Import Compliance a Measure of Readiness for 10+2

February 27, 2009 — In the past year U.S. Customs and Border Protection (CBP) issued the Proposed Rule on the Importer Security Filing (ISF, or "10+2") to satisfy section 203 of the Security and Accountability for Every Port Act of 2006. CBP received and reviewed comments from the import community; the Office of Management and Budget officially signed off on the Proposed Rule; and on November 25, 2008, CBP published the interim Final Rule in the Federal Register.

The requirements of the Importer Security Filing — unofficially named "10+2" for the 10 data elements supplied by the importer and the two elements supplied by the ocean carrier — took effect on January 26. The interim Final Rule allows for public comments (on six of the importer's data elements) to be received on or before June 1 and provides a compliance date of one year from the effective date.

Although much has been said and published on this subject, many have remained on the sidelines contemplating the resources in preparing for the implementation. CBP has granted a 12-month informed compliance period, during which importers are expected to gradually comply without the threat of full enforcement and monetary penalty.

Getting Ready

What do importers need to do to get ready? Who has the responsibility of gathering, validating and transmitting this information? How will this latest security initiative affect importers' businesses? The importer is required to submit these "10" data elements:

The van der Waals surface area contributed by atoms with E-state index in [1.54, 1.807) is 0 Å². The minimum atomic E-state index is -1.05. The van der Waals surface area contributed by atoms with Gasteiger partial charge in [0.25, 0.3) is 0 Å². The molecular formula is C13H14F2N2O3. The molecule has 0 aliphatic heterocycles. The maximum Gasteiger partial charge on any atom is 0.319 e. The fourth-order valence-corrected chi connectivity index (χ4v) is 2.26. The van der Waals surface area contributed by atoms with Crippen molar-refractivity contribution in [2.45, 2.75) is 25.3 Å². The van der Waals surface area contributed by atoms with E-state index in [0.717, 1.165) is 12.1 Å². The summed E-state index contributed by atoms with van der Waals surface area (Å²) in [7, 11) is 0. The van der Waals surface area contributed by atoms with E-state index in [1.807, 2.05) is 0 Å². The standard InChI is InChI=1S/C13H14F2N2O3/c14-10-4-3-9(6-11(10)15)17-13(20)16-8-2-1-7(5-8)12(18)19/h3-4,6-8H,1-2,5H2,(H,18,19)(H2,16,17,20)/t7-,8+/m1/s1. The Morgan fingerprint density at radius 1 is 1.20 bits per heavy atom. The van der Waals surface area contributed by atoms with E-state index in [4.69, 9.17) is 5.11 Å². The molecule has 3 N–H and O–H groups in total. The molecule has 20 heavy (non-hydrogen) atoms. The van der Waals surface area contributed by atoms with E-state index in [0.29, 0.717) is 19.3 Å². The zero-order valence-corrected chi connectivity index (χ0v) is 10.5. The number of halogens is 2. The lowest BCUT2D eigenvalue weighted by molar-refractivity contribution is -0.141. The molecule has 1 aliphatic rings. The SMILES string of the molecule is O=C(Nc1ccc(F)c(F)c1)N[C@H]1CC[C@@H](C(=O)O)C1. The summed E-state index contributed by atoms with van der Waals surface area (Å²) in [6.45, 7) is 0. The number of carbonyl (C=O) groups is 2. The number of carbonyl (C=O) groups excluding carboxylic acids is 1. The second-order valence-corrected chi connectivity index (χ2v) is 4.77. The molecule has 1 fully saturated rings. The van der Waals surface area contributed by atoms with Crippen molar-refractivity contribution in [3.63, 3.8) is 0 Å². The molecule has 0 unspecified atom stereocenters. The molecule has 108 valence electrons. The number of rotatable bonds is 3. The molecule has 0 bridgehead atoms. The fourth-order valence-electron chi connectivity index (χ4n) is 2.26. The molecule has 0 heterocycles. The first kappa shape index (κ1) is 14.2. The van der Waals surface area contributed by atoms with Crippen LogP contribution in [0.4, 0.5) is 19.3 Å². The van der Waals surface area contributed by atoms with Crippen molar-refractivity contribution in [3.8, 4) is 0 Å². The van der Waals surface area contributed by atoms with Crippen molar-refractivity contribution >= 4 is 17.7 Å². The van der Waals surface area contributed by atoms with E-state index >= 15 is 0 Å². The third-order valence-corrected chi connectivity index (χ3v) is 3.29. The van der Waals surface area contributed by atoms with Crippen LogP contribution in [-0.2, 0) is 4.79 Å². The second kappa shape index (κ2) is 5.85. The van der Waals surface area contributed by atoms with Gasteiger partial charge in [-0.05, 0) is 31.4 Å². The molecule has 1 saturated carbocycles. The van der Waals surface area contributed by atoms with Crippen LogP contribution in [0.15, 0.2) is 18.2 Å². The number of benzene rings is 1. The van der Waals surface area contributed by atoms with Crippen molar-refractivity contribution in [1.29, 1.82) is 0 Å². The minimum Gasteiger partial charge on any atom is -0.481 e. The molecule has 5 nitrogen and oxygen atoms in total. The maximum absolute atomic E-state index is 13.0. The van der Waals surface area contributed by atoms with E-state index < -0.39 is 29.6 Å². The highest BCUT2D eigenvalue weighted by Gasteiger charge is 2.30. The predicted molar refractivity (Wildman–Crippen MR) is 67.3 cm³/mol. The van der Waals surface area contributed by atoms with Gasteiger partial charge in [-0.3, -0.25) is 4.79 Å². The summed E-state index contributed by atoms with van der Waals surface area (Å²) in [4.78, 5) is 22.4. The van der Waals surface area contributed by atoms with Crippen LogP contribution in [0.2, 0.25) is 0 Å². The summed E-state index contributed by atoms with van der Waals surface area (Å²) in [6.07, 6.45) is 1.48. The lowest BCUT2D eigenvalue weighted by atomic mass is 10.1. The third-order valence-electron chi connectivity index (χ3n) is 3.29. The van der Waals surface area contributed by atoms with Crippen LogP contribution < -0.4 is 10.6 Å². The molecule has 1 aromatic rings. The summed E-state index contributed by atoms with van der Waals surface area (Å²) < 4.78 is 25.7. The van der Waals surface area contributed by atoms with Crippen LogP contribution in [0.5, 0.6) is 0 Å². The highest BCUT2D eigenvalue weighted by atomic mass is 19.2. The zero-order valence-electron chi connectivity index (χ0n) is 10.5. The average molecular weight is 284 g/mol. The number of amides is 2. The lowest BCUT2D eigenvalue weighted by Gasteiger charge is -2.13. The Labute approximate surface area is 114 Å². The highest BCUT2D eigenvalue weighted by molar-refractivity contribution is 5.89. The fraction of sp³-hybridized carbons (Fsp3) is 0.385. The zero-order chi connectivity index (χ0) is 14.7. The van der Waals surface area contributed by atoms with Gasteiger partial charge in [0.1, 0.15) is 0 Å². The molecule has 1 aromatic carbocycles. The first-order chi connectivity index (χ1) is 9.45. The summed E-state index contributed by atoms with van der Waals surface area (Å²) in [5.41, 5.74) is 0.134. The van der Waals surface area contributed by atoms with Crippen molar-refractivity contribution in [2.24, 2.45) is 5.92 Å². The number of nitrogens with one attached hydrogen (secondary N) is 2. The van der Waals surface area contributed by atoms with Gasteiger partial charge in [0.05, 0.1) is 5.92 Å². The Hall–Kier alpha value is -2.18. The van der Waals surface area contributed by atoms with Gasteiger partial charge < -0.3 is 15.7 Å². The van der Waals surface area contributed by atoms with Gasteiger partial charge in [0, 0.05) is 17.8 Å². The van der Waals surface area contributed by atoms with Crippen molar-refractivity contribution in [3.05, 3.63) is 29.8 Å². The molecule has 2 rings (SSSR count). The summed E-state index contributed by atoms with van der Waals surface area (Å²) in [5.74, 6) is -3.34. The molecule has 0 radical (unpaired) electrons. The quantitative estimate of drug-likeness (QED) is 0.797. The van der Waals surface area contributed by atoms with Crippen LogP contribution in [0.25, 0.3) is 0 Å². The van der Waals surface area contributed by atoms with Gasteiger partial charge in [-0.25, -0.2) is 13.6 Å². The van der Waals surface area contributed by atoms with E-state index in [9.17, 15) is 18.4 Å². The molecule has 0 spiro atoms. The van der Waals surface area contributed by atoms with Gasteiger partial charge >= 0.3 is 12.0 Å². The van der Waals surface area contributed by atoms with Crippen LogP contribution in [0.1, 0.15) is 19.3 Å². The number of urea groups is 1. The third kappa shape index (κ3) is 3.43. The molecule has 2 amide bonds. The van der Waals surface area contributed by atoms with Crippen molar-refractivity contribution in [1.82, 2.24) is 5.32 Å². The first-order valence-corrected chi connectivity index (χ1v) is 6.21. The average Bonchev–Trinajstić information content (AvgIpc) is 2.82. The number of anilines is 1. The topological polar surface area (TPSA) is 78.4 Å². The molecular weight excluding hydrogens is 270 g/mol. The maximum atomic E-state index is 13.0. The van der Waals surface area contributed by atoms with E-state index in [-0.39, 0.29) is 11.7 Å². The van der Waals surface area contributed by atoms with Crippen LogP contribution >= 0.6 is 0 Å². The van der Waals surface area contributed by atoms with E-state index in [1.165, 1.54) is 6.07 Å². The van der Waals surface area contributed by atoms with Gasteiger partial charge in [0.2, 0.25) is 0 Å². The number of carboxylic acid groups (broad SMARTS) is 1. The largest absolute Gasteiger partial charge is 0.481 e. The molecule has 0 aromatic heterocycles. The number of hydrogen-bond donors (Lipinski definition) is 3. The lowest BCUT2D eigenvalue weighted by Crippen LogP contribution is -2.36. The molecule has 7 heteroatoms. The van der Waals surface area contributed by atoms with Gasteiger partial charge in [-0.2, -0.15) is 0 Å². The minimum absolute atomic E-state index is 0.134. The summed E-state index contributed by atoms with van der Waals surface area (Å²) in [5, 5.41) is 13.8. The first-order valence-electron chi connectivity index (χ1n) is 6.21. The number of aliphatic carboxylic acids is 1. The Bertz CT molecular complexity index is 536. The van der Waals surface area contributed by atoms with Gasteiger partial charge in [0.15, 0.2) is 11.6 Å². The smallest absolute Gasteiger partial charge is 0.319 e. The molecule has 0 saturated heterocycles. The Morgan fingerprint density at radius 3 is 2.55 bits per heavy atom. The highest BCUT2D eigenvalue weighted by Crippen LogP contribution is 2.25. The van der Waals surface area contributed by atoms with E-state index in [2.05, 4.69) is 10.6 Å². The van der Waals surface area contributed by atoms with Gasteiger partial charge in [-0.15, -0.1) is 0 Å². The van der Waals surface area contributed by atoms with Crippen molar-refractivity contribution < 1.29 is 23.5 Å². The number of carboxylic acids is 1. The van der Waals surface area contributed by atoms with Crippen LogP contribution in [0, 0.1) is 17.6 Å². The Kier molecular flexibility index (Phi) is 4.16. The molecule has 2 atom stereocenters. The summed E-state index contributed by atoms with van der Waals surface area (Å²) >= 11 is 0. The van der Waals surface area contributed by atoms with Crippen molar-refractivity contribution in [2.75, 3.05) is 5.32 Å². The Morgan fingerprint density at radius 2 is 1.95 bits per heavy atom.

• Manufacturer (or supplier) name and address
  • Seller name and address
  • Buyer name and address
  • Ship-to name and address
  • Container stuffing location
  • Consolidator name and address
  • Importer of record number
  • Consignee number
  • Country of origin
  • Commodity HTSUS number (minimum 6 digits)



  • Vessel stow plan
  • Container status messages



Role of the Customs Broker









Getting to the Data











  • How many customs brokers does an importer employ? Does each broker have the authority to classify product independently, or does the importer supply all classifications?
  • Does the customs broker have the support and coverage overseas to avoid lengthy delays due to time zone difference and the timing to correct those issues at origin?
  • Does the vendor know how to classify products correctly, and does it provide the information in a timely and consistent manner?
  • Does the contract manufacturer provide support needed for its products?
  • Do the Procurement, Logistics, Import and Trade Compliance groups work together to coordinate the information and avoid customs delays? Is there an inefficient inbound of materials due to lack of information from origin?



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